On Friday, February 26, 1993, at 12:18 pm, a small cell of terrorists, with links to a local radical mosque and broader Islamist terror networks, detonated approximately 1,200 pounds of explosives in a rental van in the underground parking garage at the World Trade Center (WTC), below the Vista Hotel (3 WTC). The terrorists fled the area after setting the bomb to explode. The explosion created a five-story crater in the sub-grade levels of the towers and undermined the floor of the adjoining hotel.
The towers were relatively full when the bombing occurred, as wintery conditions may have kept many inside during the normal lunch hour. The explosion knocked out electrical power to the hotel, and significant areas within the North and South Towers (1 WTC and 2 WTC, respectively), affecting the operation of elevators, emergency communication, ventilation systems, and lighting. Emergency power generators were also damaged by the blast, and shut down after 20 minutes.
Most non-cable television stations in the greater New York area were blacked out, as the transmitters atop the North Tower lost power. Hundreds of WTC tenants and visitors were trapped in elevators, and thousands of others in 1 WTC and 2 WTC began to evacuate without guidance from first responders on the scene.
Within minutes, the North Tower lobby filled with thick black smoke. Elevator shafts and stairways were vertical conduits for the smoke, which quickly began to waft from the basement levels up both towers and the Vista Hotel. Some WTC tenants began a one-step-at-a-time evacuation down dark and smoky stairwells with improvised light sources such as cigarette lighters or mini-flashlights. Others were impeded by increasing smoke in the stairwells and forced to wait in conditions severe enough in some areas for tenants to break and hang out of windows. The complex’s telephone lines were working, and reports of those trapped in the buildings soon overloaded the City’s 9-1-1 system, preventing some calls from getting through. Over 100 visitors to the Observation Deck, many of whom were young children, were instructed to evacuate from the 107th Floor via the stairs. Another 72 schoolchildren and teachers were rescued from an elevator, after being trapped for hours.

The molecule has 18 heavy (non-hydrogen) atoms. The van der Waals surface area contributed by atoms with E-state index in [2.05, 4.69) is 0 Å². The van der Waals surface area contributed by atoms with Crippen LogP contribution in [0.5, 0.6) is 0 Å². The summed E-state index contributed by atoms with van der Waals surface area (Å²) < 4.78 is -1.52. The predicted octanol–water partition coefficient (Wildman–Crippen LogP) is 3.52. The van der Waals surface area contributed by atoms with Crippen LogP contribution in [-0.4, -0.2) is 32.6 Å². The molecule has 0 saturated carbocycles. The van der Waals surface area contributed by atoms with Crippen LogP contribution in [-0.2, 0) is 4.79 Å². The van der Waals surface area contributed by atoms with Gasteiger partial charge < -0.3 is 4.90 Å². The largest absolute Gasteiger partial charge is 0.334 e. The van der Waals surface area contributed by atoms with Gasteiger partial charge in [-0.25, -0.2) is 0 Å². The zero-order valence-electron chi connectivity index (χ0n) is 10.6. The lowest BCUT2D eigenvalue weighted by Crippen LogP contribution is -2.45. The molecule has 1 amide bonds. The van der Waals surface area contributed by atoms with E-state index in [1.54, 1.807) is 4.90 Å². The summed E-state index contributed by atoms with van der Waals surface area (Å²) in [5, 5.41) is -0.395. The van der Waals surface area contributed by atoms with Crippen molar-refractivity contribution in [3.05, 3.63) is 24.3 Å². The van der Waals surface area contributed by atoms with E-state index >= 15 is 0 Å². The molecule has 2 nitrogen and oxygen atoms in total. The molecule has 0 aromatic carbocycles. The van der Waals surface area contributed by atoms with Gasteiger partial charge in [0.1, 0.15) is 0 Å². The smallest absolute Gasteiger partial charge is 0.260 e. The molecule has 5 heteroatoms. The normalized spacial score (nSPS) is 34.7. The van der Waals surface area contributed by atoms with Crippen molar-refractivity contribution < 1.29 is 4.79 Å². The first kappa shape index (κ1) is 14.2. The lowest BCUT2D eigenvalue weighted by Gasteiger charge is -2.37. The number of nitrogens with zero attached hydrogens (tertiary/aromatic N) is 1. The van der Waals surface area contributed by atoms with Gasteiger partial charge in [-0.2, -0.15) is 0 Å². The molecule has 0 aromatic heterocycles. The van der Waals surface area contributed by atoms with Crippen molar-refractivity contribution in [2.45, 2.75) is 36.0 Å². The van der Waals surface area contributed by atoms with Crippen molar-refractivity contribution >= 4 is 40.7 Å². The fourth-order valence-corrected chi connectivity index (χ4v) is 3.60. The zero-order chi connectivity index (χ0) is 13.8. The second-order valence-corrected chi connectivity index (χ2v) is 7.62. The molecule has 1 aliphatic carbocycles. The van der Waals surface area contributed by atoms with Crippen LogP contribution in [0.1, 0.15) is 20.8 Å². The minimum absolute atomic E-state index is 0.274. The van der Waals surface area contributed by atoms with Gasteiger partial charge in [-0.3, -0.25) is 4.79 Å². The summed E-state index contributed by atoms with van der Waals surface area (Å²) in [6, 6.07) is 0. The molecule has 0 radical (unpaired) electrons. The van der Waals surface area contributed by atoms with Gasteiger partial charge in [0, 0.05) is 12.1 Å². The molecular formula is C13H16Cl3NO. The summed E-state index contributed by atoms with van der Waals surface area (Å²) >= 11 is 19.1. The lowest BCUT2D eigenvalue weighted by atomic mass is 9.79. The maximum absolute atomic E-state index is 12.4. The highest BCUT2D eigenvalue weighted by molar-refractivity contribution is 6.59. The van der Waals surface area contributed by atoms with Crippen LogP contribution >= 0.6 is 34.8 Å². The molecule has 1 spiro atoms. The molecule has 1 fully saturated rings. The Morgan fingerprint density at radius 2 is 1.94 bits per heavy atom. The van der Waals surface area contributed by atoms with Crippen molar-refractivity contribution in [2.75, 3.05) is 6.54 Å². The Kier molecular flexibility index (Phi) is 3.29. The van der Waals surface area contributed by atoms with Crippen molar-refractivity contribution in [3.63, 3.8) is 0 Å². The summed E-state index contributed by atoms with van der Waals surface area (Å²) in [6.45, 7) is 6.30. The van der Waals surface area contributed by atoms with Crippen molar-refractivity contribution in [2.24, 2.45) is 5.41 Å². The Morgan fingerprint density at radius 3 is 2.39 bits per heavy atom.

The blast was initially thought to be a transformer explosion, but once the damage was seen, it was apparent that it was a bomb. Local, state, and federal agencies responded to the incident and contributed to what was then the largest coordinated rescue effort in New York City history. Within an hour, power for the entire WTC complex was shut down because of safety risks to firefighters working near water sources, leaving the buildings and its occupants in the dark.
Some Port Authority personnel with specialized knowledge of the building remained in the towers to assist with the evacuation and rescue. Firefighters climbed the stairs to lead people down, eventually reaching the towers’ top floors in some cases. NYPD helicopters transported rescue personnel to the roof, to assist in stairway evacuations of tenants on the upper floors. The general evacuation of WTC tenants down the stairs took more than four hours. Rescuers checked all 210 elevator cars – freeing trapped people from 45 of them – and searched each floor in the three buildings, more than eight million square feet of space. Later that evening, 28 people with medical conditions, including one woman in labor, were escorted to the roof by NYPD and airlifted to an Emergency Medical Services staging area, in controversial rappel and touch-down maneuvers.
The terrorist attack on the WTC killed six people: four members of the Port Authority’s World Trade Department, including a pregnant woman; a Windows on the World employee; and a visitor to the complex. Over a thousand people were injured, including 88 firefighters, 35 police officers, and one EMS worker. In total, approximately 50,000 people evacuated from the WTC complex. Many suffered psychological effects, some lasting to this day.